Wanted: Humanity

I remember as young child watching the events of 9/11 unfolding on TV. My step father was watching it as though his heart had been ripped out of his chest. As I sat down in shock at what was happening he turned to me and said “The world you’re going to grow up in has just been changed forever”

14 years later I look back and am disgusted at what has transpired since then. It’s not so much that our world has changed as dramatically as he predicted but it’s the people who inhabit it. Our culture of fear and revenge has tainted the sense of humanity of our race. Unfortunately this is not a new habit of ours.

As a Canadian most of my fellow countrymen seem to think we have this sense of helping one another and always trying to play the “good guy” on the world stage. Defending freedoms, helping the vulnerable, giving out aid and trying to sort out world problems. All these feel good policies that make us blind to what is actually happening within our geopolitical sphere of influence.

Canada, not unlike our American counterparts, has a shaky at best track record of these feel good policies but our ignorance and pride has clouded our preconceived notions. While we tend to lift ourselves leagues above our American neighbors on human rights and multiculturalism when we are in fact on a lower level because we can’t admit our own wrong doings. We viciously attacked Japanese Canadians during WW2 and interred them in camps, we sent the indigenous population to residential schools to beat and rape the culture out of them and we stood ideally by while countless people were murdered in Rwanda leaving heroes like Romeo Dallaire to do what was morally right. A competent person looking at these atrocities would learn from history and not make similar mistakes; unfortunately our society isn’t a competent person.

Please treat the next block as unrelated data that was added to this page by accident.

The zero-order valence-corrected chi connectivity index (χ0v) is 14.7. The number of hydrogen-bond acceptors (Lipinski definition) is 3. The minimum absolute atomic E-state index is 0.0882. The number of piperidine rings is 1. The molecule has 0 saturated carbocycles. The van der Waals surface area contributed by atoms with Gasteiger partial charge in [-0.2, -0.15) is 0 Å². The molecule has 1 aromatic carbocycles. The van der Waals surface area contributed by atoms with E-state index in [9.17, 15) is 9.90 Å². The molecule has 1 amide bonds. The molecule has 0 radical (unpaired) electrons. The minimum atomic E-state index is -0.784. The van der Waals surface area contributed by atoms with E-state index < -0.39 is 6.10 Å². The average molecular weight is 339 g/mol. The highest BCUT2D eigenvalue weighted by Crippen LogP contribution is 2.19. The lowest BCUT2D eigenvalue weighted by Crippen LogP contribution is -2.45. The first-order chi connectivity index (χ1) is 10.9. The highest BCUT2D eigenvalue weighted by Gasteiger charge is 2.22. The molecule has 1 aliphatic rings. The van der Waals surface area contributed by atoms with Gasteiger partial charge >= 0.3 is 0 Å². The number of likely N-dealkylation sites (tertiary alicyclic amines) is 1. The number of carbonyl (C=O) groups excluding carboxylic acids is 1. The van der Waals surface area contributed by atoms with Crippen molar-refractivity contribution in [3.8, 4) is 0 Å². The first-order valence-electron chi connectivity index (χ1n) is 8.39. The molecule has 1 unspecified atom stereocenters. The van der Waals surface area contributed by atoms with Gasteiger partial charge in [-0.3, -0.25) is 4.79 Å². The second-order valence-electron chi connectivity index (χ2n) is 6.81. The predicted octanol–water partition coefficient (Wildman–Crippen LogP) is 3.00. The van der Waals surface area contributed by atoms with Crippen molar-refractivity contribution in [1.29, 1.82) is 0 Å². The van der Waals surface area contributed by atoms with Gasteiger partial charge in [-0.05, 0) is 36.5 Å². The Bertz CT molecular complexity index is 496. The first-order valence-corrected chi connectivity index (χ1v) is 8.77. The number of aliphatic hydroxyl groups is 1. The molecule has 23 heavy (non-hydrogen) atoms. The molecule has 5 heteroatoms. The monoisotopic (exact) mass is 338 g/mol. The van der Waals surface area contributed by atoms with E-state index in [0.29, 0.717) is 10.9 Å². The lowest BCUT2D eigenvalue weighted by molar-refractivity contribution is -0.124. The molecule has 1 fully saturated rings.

Canadians without a second thought followed our American counterpart in what would turn out to be a bloody and needless war in Afghanistan that only fueled the rise of racism in a country of “multiculturalism”. Fathers, mothers, sons and daughters gave their lives in a cause that while they may have thought of the time as right and just, only deepened the root cause of the problem in our society.

As our media and politicians were touting the end of the war in Afghanistan this was very much not the case as it was the beginning of a festering hatred that would engulf the world we know today. This hatred has crossed lines seemingly unfathomable years ago and threw it into the mainstream where we swallow it without a second thought.

I look to my fellow peers and wonder how people could be so indoctrinated with fear that they would gladly send thousands of people to their death in the name of a false sense of security. The passions in them soar to dazzling heights and any rational, factual conversation leads to a whirlwind of rants that always ends up with “Bomb the whole Middle East and be done with it”.